Former UNO student designs sushi bar
Published: Wednesday, March 26, 2003
Updated: Thursday, March 10, 2011 15:03
"I think architecture is extremely rewarding," says former UNO student Tom Allisma. "It's like art at a huge scale."
Allisma designed and co-owns a new Omaha restaurant, Blue - Sushi Sake Grill.
Allisma moved with his family to Omaha when he was 7 years old in 1981.
He credits his mother for stirring up his creativeness early on.
"My mom was the one to get me involved in coloring contests and other cool, fun, creative things," he says.
While attending classes at Millard South High School, Allisma received more exposure to architecture and design. Friends would encourage him to take certain design classes because the teachers were cool, but he found that once he was in the classes, the material covered intrigued him as well.
When Allisma took a drafting class his sophomore year of high school, he knew designing was what he wanted to do with the rest of his life.
After high school, Allisma enrolled in UNO's pre-architecture program. He attended UNO from 1993 to 1996.
While at UNO, he was able to take advantage of the university's unique teaching style and made multiple contacts, such as Randy Brown and Kevin Clark.
The pre-architecture program hires professionals in the field to teach courses. These professionals bring a unique perspective to the classroom with their experience.
Since UNO does not offer degrees in architecture, Allisma transferred to UNL in order to complete his bachelor's and master's degrees.
Allisma was accepted to multiple universities in Los Angeles for graduate school but decided to stay in Nebraska.
"If I went out to L.A. and went to school, I would probably be $100,000 in debt right now and I would not be having a sushi bar, and I wouldn't be doing any of these projects," Allisma says. "I would be struggling."
Currently, Allisma is an architect intern. He explains one has to work for three years and take a licensing test before earning the official title of architect.
He plans to begin taking the nine-part exam in May or June.
In the meantime, he cannot work on any project that is 5,000 square feet or more nor do any commercial work due to structural issues.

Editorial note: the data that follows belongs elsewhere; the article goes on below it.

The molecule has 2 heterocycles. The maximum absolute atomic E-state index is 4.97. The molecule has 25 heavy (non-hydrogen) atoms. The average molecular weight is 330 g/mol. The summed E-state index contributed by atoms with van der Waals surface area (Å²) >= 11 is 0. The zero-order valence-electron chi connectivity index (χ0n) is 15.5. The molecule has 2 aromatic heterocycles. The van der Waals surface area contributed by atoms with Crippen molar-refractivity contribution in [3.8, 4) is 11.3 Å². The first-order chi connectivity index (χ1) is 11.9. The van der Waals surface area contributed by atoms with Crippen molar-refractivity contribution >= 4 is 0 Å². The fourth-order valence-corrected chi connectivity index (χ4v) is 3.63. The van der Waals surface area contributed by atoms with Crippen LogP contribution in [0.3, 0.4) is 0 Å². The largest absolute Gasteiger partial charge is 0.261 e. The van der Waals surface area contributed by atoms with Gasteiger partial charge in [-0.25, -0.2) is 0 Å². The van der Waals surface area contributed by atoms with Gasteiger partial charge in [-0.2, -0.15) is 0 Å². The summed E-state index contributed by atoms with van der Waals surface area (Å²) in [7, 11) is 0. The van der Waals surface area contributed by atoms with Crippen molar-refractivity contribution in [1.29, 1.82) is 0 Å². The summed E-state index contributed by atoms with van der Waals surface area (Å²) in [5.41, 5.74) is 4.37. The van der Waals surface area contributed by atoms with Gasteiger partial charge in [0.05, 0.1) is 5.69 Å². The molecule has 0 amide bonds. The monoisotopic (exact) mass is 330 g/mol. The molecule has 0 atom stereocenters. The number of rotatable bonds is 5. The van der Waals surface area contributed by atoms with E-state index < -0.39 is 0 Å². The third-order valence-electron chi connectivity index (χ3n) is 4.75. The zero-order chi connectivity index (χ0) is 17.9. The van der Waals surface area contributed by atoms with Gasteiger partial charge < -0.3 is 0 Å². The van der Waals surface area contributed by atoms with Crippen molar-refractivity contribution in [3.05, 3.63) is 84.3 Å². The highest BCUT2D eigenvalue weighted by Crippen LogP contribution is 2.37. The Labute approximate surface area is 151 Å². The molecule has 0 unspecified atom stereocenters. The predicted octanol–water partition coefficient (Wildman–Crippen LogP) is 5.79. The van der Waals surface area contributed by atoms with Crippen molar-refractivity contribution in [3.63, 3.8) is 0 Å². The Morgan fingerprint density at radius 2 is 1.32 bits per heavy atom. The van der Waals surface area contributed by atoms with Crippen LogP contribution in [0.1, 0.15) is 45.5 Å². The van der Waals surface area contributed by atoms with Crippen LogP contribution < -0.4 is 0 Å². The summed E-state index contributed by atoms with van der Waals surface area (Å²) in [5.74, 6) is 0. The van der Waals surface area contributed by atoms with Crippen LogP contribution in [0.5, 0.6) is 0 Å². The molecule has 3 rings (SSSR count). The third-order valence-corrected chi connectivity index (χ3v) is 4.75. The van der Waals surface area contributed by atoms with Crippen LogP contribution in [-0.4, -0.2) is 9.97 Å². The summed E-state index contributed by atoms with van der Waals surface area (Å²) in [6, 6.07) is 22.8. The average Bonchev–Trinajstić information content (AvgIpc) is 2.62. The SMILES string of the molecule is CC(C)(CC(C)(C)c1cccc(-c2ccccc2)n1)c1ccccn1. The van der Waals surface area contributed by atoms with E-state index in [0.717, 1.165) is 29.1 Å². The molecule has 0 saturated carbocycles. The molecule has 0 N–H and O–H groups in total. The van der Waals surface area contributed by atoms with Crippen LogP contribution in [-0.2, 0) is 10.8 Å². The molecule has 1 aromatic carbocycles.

Even though he may not have the title of architect yet, Allisma has been keeping busy.
In November 2002, Allisma, along with partners attorney Nick Hogan and sushi chef Tom Buder, opened Blue - Sushi Sake Grill.
Located at 144th and Maple streets, Blue looks like something out of Los Angeles or San Francisco.
As its name hints, the core color in the restaurant's design is blue.
"Blue is just a color name, but when I think of 'blue' I think of soothing and I think of water and I think of the ocean and the sky," Allisma says. "It just seems right."
When designing the establishment, Allisma says he was "trying to get a coastal feel in the Midwest."
He sums up the design of the restaurant as "coastal abstraction."
When working on Blue and other design projects, Allisma uses computer models, which he calls "one of the best tools possible."
Allisma enjoys seeing the positive reactions to his creations from his clients.
"You can tell when they're hyped about projects," he says. "I enjoy it when I see people get excited about it."
Allisma plans to continue to design various projects.
"I want to get more into development and I'd really like to do more restaurants or more entertainment things," he says.
He encourages those interested in the field to intern early on.
"It just may be running errands, but see what goes on in the office, what kind of job you're going to be doing," Allisma says. "That will prove to yourself if that's what you really want to be doing."